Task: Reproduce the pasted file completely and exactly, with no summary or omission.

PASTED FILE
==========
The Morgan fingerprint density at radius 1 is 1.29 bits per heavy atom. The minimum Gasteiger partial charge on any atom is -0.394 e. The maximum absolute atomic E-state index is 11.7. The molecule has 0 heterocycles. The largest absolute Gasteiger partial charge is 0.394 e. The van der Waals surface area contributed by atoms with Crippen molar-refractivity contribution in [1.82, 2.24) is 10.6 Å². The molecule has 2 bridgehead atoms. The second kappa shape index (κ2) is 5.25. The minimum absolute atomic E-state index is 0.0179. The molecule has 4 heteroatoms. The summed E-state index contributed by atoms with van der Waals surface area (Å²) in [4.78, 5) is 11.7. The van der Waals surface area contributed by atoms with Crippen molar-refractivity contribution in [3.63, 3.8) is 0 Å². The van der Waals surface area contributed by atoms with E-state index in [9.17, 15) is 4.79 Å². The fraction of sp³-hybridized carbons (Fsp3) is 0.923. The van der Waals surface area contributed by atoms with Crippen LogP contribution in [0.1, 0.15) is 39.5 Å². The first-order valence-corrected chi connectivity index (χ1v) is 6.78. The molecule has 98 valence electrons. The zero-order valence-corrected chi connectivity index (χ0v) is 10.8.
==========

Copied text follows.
The Morgan fingerprint density at radius 1 is 1.29 bits per heavy atom. The minimum Gasteiger partial charge on any atom is -0.394 e. The maximum absolute atomic E-state index is 11.7. The molecule has 0 heterocycles. The largest absolute Gasteiger partial charge is 0.394 e. The van der Waals surface area contributed by atoms with Crippen molar-refractivity contribution in [1.82, 2.24) is 10.6 Å². The molecule has 2 bridgehead atoms. The second kappa shape index (κ2) is 5.25. The minimum absolute atomic E-state index is 0.0179. The molecule has 4 heteroatoms. The summed E-state index contributed by atoms with van der Waals surface area (Å²) in [4.78, 5) is 11.7. The van der Waals surface area contributed by atoms with Crippen molar-refractivity contribution in [3.63, 3.8) is 0 Å². The van der Waals surface area contributed by atoms with E-state index in [9.17, 15) is 4.79 Å². The fraction of sp³-hybridized carbons (Fsp3) is 0.923. The van der Waals surface area contributed by atoms with Crippen LogP contribution in [0.1, 0.15) is 39.5 Å². The first-order valence-corrected chi connectivity index (χ1v) is 6.78. The molecule has 98 valence electrons. The zero-order valence-corrected chi connectivity index (χ0v) is 10.8.